- The Washington Times - Sunday, March 12, 2006

Maryland goalie Harry Alford’s performance yesterday might have been his latest example of dominance. It also could have been a byproduct of Towson’s shaky shooting.

Either way, Alford left little doubt he is the biggest reason the top-ranked Terrapins remain undefeated.

Alford saved 12 shots, including a point-blank stop early in the fourth quarter, as the Terps held off the No. 15 Tigers 9-6 before 3,253 at Byrd Stadium.

“It’s quite the X-factor when your goalie robs the other team,” Maryland coach Dave Cottle said.

Alford, a second-year starter, already has displayed more consistency as a junior than he did in an up-and-down sophomore season. He has posted double figures in saves in the Terps’ first three games, including a dozen March 4 at then-No. 1 Duke.

The Terps (3-0) were understandably drained after that victory. They found themselves in a tie game with their cross-state rivals after Towson’s Bobby Griebe scored as time expired in the third quarter.

Griebe nearly put the Tigers (1-2) ahead with 12:25 left, getting a clean look at Alford on the crease. The junior faked twice before firing at point-blank range, but Alford went high to make the save.

“Momentum definitely shifted to our side,” Alford said. “I felt I needed to step up. Third quarter, I played awful. I thought it was really important for me to step up and make a big save.”

Added midfielder Brendan Healy: “When he’s on, he is on. He has been all season. His confidence is as high as it’s ever been. I think he’s the best goalie in the country. We know if things go wrong, Harry’s going to bail us out.”

Not everyone was as impressed with Alford. Towson trailed 4-0 at halftime despite earning some good looks early in the game, and the Tigers ripped off five goals in the third quarter as Alford momentarily struggled.

The save of Griebe’s goal-mouth shot seemed to deflate the Tigers, who shot 1-for-9 in the final quarter.

“I thought Harry Alford should come over and shake hands with every player at Towson and say ‘Thank you very much for shooting the ball at me, on me, in me,’” Towson coach Tony Seaman said. “When we didn’t put it on him or in him or hit a part of his body, we had a goal. … We hit every part of his body today. When you hit people’s bodies, you’re shooting [poorly].”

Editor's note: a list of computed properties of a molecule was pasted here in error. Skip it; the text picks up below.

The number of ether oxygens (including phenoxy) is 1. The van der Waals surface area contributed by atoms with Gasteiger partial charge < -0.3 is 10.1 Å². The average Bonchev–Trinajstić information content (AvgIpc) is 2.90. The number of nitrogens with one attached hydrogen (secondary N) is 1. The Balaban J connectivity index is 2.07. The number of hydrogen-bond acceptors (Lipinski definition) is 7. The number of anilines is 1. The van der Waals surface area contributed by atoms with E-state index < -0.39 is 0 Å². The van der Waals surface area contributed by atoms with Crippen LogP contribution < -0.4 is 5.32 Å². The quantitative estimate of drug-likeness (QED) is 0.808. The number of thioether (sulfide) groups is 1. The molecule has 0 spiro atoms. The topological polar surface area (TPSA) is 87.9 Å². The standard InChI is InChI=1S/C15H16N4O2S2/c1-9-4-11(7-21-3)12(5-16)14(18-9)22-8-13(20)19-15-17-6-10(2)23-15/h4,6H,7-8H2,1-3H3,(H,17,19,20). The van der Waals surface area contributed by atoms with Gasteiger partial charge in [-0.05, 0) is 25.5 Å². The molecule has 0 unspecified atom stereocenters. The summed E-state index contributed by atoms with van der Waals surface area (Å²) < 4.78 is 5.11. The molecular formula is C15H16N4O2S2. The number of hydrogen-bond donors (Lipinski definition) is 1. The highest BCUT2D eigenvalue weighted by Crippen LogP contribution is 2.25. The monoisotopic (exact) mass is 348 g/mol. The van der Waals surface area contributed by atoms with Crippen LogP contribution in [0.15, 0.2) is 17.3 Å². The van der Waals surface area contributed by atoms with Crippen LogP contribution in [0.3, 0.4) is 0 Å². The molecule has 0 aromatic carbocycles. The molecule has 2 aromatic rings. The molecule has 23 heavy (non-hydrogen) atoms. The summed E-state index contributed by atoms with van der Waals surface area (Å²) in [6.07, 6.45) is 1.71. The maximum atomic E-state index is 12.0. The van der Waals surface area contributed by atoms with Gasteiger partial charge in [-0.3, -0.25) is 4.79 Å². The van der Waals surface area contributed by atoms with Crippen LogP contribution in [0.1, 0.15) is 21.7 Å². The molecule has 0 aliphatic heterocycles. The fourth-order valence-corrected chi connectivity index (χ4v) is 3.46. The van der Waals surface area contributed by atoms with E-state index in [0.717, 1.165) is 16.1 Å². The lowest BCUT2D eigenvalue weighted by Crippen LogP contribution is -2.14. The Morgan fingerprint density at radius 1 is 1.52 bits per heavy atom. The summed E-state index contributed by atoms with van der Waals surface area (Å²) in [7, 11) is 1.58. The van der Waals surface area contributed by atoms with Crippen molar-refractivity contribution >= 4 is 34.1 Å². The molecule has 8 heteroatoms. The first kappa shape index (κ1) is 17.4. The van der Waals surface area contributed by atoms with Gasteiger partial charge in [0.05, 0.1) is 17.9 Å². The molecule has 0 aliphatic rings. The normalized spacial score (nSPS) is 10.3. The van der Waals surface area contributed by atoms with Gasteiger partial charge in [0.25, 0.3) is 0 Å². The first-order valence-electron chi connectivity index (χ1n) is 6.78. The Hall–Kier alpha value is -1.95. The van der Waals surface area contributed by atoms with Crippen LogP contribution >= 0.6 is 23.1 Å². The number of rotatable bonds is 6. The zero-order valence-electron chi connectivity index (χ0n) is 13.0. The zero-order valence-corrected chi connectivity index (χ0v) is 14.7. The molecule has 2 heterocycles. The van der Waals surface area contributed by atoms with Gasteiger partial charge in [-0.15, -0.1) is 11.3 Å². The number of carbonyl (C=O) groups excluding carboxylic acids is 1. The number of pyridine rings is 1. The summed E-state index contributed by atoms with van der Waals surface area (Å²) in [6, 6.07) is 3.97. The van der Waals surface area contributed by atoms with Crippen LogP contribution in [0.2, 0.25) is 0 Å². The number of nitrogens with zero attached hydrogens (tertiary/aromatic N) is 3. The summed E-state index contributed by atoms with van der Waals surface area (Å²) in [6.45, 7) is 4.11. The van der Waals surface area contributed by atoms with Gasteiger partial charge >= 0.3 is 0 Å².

Midfielder Xander Ritz put the Terps ahead less than two minutes later, zipping around the cage past midfielder Nick Williams for the goal. Healy then zinged in a pair of shots to make it 8-5 and all but secure the victory.

Healy recorded a hat trick, his first goals of the season. Maryland attackman Joe Walters also broke out for three goals after scoring only once in the Terps’ first two games.

The re-emergence of both seniors ensured the Terps avoided losing in their first game as the nation’s No.1 team since April 2004.

“This is definitely a really important game in terms of getting over a hump or if we were going to be like the other Terp teams from past years,” Alford said. “Are we going to be 2-1 or 3-0?”

Maryland has won 12 of the teams’ last 13 meetings, but there have been no blowouts in recent years. Yesterday’s game also reflected the usual sloppiness in the rivalry as the teams combined for 45 turnovers.

The Terps weren’t nearly as inefficient during a nine-turnover effort in their conference opener a week earlier against Duke.

“I think it’s tough because of the Duke game,” Walters said. “You’re so high, it’s an ACC game, it’s the first one and it’s a huge game. It’s a tough game to come back after.”

The Tigers haven’t defeated Maryland since the 2001 NCAA quarterfinals, but it wasn’t for lack of opportunities yesterday. With nearly an even split of faceoffs and equally sloppy play on both sides, Towson had a chance to slip out of College Park with a victory.

“You’ve got to make plays,” Seaman said. “That’s what it comes down to. That’s why you give out scholarships.”

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